Plain English Awards announce finalists


Who’s the clearest of them all? Which organisation best understands the need for clarity in communication?

The list of finalists in the 2014 Plain English Awards is out. Winners to be announced 27th November.

The finalist organisations are united by their dedication to clarity in communication. They understand that communicating clearly and simply contributes to their success, and they walk the talk. Clear communication shows they respect and understand their audiences and readers, and it builds goodwill. These organisations also know that clear communication can increase their bottom line.

This ninth year of the Awards saw 122 entries across 12 categories.

‘The Awards encourage organisations to show they care about communicating honestly and clearly,’ says Gregory Fortuin, Chair of the WriteMark Plain English Awards Trust. ‘Making the effort to communicate in plain English can make a difference to the lives of many people.’

Categories in the Awards honour documents and websites — and the people who write them. And members of the public could join in the push for plain English by nominating good or bad documents in the People’s Choice category.

Clear communication is an important contributor to an organisation’s success. For example, last year’s grand prize winner, the Ministry of Social Development, reduced the number of phonecalls from welfare clients needing to clarify a point from an average 25% to just 2.5%. Fewer phonecalls means money saved, and less pressure on the call centre.

The spokesman for the Environmental Protection Authority said he’d been complimented for their winning entry: ‘…getting fan mail for a government publication is something of a rarity.’

First prize in the premier Champion category of the Awards is $10,000 in plain English consultancy from sponsor Write Limited. The finalists are:

Plain English Champion — Best Organisation


Plain English Champion — Best Individual or Team

Inland Revenue — Lindsay Botham
Ministry of Social Development — Sarah Moodie
StudyLink — StudyLink Service Support Team

Best Plain English Document — Public Sector / Non-Government Organisation (NGO)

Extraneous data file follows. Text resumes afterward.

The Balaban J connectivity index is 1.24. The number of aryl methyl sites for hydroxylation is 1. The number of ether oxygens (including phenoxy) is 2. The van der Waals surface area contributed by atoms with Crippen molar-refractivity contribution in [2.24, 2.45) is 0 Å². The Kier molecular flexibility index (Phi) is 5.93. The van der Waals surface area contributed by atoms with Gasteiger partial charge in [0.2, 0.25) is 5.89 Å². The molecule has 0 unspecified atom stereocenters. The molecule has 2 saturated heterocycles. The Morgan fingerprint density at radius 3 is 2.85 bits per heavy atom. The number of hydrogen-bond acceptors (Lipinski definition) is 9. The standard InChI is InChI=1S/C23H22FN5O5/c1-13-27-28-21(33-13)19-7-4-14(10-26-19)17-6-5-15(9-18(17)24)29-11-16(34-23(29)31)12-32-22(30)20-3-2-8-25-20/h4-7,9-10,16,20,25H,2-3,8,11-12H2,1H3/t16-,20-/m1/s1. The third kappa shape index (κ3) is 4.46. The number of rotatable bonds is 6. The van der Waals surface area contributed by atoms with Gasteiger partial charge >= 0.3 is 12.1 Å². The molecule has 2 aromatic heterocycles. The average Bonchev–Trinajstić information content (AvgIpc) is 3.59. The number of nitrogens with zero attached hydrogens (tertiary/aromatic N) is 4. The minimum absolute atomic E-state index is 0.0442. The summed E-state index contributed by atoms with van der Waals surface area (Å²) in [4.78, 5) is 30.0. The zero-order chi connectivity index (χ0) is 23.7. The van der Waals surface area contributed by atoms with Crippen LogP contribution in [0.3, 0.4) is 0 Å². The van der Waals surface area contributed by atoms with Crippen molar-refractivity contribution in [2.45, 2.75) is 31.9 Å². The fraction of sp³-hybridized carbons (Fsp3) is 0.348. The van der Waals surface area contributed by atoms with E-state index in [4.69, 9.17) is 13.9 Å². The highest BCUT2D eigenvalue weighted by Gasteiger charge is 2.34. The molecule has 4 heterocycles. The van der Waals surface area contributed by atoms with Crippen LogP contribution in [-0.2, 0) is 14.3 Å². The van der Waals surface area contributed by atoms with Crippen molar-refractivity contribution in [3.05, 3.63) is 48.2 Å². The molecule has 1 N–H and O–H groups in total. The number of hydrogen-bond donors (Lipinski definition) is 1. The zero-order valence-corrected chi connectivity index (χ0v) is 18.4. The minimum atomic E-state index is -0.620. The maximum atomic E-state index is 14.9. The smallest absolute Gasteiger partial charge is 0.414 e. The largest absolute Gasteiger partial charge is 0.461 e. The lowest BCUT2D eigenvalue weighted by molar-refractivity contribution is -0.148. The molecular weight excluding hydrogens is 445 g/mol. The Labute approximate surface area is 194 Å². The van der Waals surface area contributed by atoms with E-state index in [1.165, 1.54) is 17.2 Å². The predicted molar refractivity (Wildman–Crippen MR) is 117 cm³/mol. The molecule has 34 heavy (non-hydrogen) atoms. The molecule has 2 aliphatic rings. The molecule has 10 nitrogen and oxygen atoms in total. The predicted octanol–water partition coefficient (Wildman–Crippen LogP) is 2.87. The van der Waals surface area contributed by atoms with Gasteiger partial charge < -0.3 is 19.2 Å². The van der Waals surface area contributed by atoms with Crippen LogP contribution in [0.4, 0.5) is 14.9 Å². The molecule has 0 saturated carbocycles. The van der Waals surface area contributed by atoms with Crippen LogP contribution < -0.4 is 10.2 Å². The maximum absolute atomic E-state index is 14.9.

Commerce Commission — Know your rights as a consumer brochure
NZ On Air — Statement of Intent 2014–2018
The Open Polytechnic of New Zealand — Get Ahead Skills: My Planning My Preparation: Workbook

Best Plain English Document — Private Sector

Mercer (NZ) Limited — Annual Member Benefit Statement
Skills Active Aotearoa — Information Sheets 
Woods Creative Limited — PowerSmart DLE brochure and owner’s manual

Best Plain English Website — Public Sector / Non-Government Organisation (NGO)

Careers New Zealand —
Commerce Commission —
Ministry of Education —

Best Plain English Website — Private Sector

Mercer (NZ) Limited —
Woods Creative Limited —
WooHoo NZ Tax Refunds —

Best Plain English Sentence Transformation

Internal Affairs — sentence from website
Statistics New Zealand — sentence from Income tables [web page]
Xero — sentence from Tax Rates

Best Plain English Technical Communicator

Janet Green, Risk and Assurance team, Ministry of Social Development
Kylie McGrath, Xero
Laura Southgate, Xero
Ros Black, Xero

Best Plain English Annual Report

Beef + Lamb New Zealand — Annual Report 2012–2013
Mercer (NZ) Limited — Annual Report

Best Plain English Turnaround

MAS — MAS Motor Vehicle Insurance
MAS — MAS House and Contents Insurance
Spark New Zealand — Call Minder

People’s Choice — Best Plain English Communication

In this category, we can’t tell you who the finalist is. There’s only one, so we would be giving away the winner! All will be revealed at the Awards ceremony on 27 November.  

People’s Choice — Worst ‘Brainstrain’ Communication

We can’t very well congratulate the ‘Brainstrain’ finalists, but here they are!

Air New Zealand — Important Notices
Earthquake Commission — Email about a simple repair job that hadn’t been sorted after 3 years (and 3 months)





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